And yet the name in the presenter's envelope said Divergent Lines. The Nebula seemed even more amazing than the Hugo, because this honor came from his peers, fellow professionals who supposedly knew good writing when they saw it. As Mitchell stood clutching the award, he imagined that someday, when he stood at the Pearly Gates and looked back on his entire life, this would be the high point.…
After that night, though, Mitchell Coren never wrote another word of fiction. He had left the science fiction community behind and let Divergent Lines stand as his sole legacy.
Even in his heyday, Mitchell had not spent much time with die-hard science fiction fans. Not because he didn't like them—he appreciated anyone who bought and loved his novel. But he didn't understand their intensity or their passions and usually ended up feeling outclassed when they wanted to talk shop.
He met Jeremy Cardiff at a quiet place called Mrs. Coffee, a small bistro with shaded outside tables where they could have a conversation in a pleasant atmosphere. Mitchell didn't know which of them was more nervous. He could see in the timeline hunter's eyes that Jeremy was a bona fide Fan.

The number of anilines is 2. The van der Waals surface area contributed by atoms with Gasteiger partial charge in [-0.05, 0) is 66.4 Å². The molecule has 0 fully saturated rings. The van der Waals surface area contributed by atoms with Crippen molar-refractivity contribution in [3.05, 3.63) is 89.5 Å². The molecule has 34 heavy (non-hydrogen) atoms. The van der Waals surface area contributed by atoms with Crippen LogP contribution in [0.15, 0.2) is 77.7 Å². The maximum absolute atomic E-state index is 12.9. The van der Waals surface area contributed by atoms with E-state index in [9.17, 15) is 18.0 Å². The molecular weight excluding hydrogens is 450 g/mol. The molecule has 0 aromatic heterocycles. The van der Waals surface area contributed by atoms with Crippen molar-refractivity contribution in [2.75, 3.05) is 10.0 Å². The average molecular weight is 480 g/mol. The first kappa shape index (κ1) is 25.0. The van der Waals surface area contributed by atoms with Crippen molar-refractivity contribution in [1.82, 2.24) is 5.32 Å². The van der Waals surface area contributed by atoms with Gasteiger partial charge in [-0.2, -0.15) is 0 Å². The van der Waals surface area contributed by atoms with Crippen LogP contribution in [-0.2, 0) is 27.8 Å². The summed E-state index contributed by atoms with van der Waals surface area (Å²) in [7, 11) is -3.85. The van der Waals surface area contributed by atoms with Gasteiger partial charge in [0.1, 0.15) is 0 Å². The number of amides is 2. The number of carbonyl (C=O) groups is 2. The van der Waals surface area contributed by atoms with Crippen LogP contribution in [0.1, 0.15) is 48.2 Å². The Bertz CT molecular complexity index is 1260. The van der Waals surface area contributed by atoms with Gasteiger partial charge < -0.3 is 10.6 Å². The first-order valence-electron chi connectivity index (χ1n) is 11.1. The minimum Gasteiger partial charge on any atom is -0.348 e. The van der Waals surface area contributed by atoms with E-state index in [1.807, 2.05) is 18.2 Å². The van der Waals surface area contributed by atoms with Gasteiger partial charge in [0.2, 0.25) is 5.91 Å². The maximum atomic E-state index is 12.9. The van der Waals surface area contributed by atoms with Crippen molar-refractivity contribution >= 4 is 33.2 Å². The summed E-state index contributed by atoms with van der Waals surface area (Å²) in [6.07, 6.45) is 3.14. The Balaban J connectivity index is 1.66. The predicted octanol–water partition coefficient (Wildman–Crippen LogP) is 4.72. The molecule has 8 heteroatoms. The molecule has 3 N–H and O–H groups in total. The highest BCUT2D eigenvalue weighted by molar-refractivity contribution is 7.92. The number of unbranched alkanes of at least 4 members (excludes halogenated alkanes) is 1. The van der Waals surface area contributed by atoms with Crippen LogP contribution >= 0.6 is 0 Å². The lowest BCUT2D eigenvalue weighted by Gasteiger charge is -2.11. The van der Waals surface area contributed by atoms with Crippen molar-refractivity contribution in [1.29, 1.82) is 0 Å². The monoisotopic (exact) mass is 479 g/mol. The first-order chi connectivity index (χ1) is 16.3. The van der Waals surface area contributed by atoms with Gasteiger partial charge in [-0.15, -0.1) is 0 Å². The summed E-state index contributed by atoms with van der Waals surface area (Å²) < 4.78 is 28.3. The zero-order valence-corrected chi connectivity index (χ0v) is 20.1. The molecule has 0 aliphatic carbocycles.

"This is really an honor, Mr. Coren. I've always been an admirer of Divergent Lines, and now that I've read Infernities, there's no doubt in my mind that you're one of my all-time favorite authors. I felt so surprised and fortunate to have found the book." Jeremy, a youngish man with a thin face, long hair, and a neatly-trimmed brown beard, looked like a waif hoping for a pat on the head. His blue eyes were wide, his smile tentative.
Mitchell took a drink of coffee, then cleared his throat. "Well, Mr. Cardiff, that's what I'm here to talk to you about."
"Please, call me Jeremy." Then the younger man's face fell as he interpreted Mitchell's reluctant tone.
Mitchell chose his words as carefully as he would have in preparing a viewgraph presentation for the board of the manufacturing company. He wasn't sure his reasons would make sense to anyone but himself. Though he knew he didn't exactly have a legal case, he might be able to play the celebrity card. Perhaps by asking a special favor from his number one fan, he could get what he needed. "I think you're perceptive enough to understand why I don't want the novel published here. It's not my book. Somebody else wrote it."